This was the first time that I had heard our own member Murray Wilson give a talk, and as I took my seat I wondered whether we would be learning about the long-running BBC children’s radio programme Listen With Mother (“Are you sitting comfortably? Then I’ll begin”), the 1969 single recorded by the Moody Blues or the 1989 album by the rock band IQ.
I was wrong on all three counts, and I was quickly reminded of the huge depth of knowledge and experience within our own membership, often undiscovered and unacknowledged.
Murray, a medical practioner and an anaesthetist by profession, has also had a lifelong interest in transport of all types, and for 16 years served as a medical consultant to the Air Transport Users’ Council which now comes under the wing (excuse the pun) of the Civil Aviation Authority.
He has a particular interest in passenger aircraft seating – thus the title of his presentation – and talked us through the history of air transport, from the earliest days when aircraft had just a few wicker chairs and tables in surroundings more akin to a cocktail lounge, to today’s sardine tin jumbo jets, or aluminium tubes as Murray described them, capable of carrying well over 500 passengers in cramped conditions (unless you can afford Business Class).
From this …
… to this
The double-decker Airbus A380-800 is certified for up to 853 passengers (538 on the main deck and 315 on the upper), achievable with a one-class configuration, although Airbus themselves refer in their marketing material to a “comfortable three-class” 544-passenger configuration. However, the Emirates airline have squeezed in a further 71 seats to carry 615 passengers in two classes.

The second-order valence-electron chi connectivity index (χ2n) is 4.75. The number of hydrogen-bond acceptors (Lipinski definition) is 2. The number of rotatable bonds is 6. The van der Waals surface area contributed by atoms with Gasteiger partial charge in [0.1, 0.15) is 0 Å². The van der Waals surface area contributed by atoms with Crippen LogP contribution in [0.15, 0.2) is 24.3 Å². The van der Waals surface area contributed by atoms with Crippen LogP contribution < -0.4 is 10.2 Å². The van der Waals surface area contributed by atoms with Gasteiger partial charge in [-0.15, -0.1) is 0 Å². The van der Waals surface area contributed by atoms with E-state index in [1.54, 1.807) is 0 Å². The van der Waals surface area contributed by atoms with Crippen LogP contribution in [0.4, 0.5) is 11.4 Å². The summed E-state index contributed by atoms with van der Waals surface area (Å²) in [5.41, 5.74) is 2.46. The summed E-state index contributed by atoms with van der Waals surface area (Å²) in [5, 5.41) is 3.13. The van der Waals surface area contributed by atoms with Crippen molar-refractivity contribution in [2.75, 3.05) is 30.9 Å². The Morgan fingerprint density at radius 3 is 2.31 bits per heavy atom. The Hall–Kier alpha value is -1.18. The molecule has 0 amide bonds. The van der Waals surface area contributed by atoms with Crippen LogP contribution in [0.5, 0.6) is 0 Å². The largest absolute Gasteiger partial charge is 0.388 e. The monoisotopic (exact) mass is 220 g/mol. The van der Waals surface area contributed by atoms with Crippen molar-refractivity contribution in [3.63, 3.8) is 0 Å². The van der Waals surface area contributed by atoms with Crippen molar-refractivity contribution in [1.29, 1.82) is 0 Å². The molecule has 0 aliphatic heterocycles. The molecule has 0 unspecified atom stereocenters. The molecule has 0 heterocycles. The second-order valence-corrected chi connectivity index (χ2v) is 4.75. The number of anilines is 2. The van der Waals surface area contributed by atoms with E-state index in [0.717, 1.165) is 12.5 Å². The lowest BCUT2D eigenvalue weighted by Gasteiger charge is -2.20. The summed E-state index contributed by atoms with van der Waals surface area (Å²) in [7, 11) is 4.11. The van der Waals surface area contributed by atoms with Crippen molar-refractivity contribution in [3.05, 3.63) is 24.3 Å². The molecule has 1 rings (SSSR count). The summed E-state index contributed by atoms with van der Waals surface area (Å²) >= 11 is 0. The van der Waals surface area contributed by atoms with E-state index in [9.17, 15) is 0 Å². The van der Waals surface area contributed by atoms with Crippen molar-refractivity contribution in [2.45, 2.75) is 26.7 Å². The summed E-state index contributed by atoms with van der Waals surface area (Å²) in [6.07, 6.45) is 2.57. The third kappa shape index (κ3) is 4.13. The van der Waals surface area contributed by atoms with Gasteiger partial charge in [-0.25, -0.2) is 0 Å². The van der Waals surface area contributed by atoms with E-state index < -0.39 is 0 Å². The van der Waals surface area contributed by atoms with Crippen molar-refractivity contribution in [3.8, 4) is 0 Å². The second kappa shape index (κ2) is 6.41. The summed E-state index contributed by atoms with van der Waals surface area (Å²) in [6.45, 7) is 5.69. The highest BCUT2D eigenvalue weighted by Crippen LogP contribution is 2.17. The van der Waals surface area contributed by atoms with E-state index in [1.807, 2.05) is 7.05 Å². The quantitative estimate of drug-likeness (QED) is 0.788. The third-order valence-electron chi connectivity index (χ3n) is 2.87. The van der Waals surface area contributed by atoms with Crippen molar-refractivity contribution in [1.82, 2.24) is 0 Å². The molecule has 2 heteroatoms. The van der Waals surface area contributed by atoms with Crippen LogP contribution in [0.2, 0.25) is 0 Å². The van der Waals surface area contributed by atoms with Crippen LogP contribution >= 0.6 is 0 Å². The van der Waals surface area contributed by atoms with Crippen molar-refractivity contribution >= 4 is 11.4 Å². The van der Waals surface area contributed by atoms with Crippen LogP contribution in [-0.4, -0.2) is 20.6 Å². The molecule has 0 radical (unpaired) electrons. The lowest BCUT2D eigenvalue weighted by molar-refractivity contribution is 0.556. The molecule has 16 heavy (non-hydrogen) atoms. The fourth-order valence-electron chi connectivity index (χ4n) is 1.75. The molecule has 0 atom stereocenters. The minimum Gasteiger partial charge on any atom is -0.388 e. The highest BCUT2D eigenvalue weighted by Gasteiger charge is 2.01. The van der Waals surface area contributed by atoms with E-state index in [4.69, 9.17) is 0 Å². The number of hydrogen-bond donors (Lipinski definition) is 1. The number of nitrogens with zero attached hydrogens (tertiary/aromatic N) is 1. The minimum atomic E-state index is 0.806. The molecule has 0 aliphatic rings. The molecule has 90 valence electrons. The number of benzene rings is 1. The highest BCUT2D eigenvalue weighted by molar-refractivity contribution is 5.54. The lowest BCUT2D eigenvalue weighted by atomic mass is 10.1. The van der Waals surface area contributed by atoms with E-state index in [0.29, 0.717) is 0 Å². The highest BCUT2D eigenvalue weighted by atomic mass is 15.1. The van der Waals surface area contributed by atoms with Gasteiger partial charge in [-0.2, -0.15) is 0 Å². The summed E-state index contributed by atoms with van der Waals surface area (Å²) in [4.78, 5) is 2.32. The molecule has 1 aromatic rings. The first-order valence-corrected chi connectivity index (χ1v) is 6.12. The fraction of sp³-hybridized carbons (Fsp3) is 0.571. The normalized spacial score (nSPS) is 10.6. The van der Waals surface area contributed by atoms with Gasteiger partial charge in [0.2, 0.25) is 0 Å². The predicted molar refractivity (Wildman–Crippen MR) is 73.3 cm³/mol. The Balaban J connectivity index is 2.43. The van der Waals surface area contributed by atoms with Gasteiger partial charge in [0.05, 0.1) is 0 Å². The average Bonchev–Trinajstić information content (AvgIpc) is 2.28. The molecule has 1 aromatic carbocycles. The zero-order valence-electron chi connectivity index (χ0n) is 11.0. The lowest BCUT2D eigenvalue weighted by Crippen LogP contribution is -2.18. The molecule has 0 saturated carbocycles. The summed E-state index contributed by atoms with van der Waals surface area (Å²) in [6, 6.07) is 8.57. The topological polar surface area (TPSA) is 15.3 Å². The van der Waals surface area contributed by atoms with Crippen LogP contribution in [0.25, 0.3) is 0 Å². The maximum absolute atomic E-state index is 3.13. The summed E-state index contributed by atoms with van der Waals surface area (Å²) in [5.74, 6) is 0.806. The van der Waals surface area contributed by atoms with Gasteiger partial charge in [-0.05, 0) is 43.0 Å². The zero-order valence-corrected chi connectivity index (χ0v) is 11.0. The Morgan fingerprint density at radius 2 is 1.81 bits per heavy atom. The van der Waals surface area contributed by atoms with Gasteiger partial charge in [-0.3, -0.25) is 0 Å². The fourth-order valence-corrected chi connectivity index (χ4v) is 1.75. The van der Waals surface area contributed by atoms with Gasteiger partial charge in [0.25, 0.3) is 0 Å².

By comparison, the Boeing 247, produced from 1933 and regarded as the first modern airliner, carried just ten passengers and a flight attendant. Even the early de Haviland Comet 1 aircraft, the world’s first commercial jetliner which came into service in 1952, carried only 43 passengers,
Today it is, as Murray explained, a huge global business with around 5,000 aircraft carrying a staggering 700,000 passengers in the skies around the world at any one time. It is all about bums on seats, quite literally, and between 2018 and 2020 Boeing and Airbus between them are expected to purchase 3.4 million seats for new aircraft coming off the production line.
And from this (the last airworthy Boeing 247) …
… to this (BA Airbus A380-800)
It is also a one-sided money making operation. As Murray said when he gave evidence to the House of Lords report on Air Travel and Health in 2002: “The passenger approaches the check-in desk more as a supplicant, rather than as a partner to an equal-sided contract.”
On the same theme, he told us: “Airlines want to pack as many people in as possible. The more people they can get on the aircraft, the more money they make, and by producing seats for the latest A380s which are 30 per cent lighter, they can save two tons in weight and thus make big savings on fuel.”
But seats also have to be built to a required safety standard and must be able to withstand 16 g (gravitational force) horizontally and vertically, which would have the effect of converting a weight of 10 stones into one ton.
There are also strict rules imposed by the CAA on the spacing of seats, with a minimum of 26 inches of knee to buttock length (British Airways currently allow 29 inches in Economy Class) and seven inches between the seat squab and the back of the seat in front.
There is no minimum width, though even a relatively generous size can have problems in these days of mounting obesity among passengers. Virgin Atlantic agreed a £13,000 settlement with a lady passenger who claimed she had been crushed and injured by an obese passenger in the adjacent seat.
Samoa has one of the world’s highest obesity rates at 74.6 per cent of the adult population, and Murray explained how their national airline, Samoa Air, became the first to charge passengers by weight, introducing an XL class – and a row of wider seats – for passengers weighing more than 20.4 stones.
A question and answer session at the end of the presentation brought the inevitable question: “Where is the safest place to sit on a plane?” Murray’s dry humour revealed itself when he replied: “There is no simple answer to that. But aircraft don’t usually back into things.”
I’ll remember that next time I am checking in.